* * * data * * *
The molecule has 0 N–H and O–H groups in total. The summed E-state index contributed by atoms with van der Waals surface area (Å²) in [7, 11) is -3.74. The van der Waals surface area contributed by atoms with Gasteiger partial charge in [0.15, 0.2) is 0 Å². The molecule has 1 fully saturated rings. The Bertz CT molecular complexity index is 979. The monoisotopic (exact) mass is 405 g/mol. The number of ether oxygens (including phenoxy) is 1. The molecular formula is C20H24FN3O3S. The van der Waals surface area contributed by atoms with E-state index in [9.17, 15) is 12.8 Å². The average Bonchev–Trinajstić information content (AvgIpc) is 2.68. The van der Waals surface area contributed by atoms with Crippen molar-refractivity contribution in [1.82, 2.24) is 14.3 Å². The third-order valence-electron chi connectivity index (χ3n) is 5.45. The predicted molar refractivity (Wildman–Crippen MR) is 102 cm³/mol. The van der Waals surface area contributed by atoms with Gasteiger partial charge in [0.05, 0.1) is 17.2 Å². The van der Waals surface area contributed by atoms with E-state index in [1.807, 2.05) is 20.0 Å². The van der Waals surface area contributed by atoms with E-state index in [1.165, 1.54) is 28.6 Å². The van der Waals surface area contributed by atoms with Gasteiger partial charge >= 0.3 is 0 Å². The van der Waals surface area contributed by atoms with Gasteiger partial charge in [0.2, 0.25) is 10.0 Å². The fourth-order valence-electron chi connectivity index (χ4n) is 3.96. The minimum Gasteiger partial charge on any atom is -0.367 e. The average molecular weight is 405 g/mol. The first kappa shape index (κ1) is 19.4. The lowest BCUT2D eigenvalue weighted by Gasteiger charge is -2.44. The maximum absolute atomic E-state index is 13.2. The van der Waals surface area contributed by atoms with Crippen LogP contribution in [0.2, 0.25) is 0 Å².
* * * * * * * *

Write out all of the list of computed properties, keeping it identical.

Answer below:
The molecule has 0 N–H and O–H groups in total. The summed E-state index contributed by atoms with van der Waals surface area (Å²) in [7, 11) is -3.74. The van der Waals surface area contributed by atoms with Gasteiger partial charge in [0.15, 0.2) is 0 Å². The molecule has 1 fully saturated rings. The Bertz CT molecular complexity index is 979. The monoisotopic (exact) mass is 405 g/mol. The number of ether oxygens (including phenoxy) is 1. The molecular formula is C20H24FN3O3S. The van der Waals surface area contributed by atoms with E-state index in [9.17, 15) is 12.8 Å². The average Bonchev–Trinajstić information content (AvgIpc) is 2.68. The van der Waals surface area contributed by atoms with Crippen molar-refractivity contribution in [1.82, 2.24) is 14.3 Å². The third-order valence-electron chi connectivity index (χ3n) is 5.45. The predicted molar refractivity (Wildman–Crippen MR) is 102 cm³/mol. The van der Waals surface area contributed by atoms with Gasteiger partial charge in [0.05, 0.1) is 17.2 Å². The van der Waals surface area contributed by atoms with E-state index in [1.807, 2.05) is 20.0 Å². The van der Waals surface area contributed by atoms with E-state index in [1.165, 1.54) is 28.6 Å². The van der Waals surface area contributed by atoms with Gasteiger partial charge >= 0.3 is 0 Å². The van der Waals surface area contributed by atoms with Gasteiger partial charge in [0.2, 0.25) is 10.0 Å². The fourth-order valence-electron chi connectivity index (χ4n) is 3.96. The minimum Gasteiger partial charge on any atom is -0.367 e. The average molecular weight is 405 g/mol. The first kappa shape index (κ1) is 19.4. The lowest BCUT2D eigenvalue weighted by Gasteiger charge is -2.44. The maximum absolute atomic E-state index is 13.2. The van der Waals surface area contributed by atoms with Crippen LogP contribution in [0.2, 0.25) is 0 Å².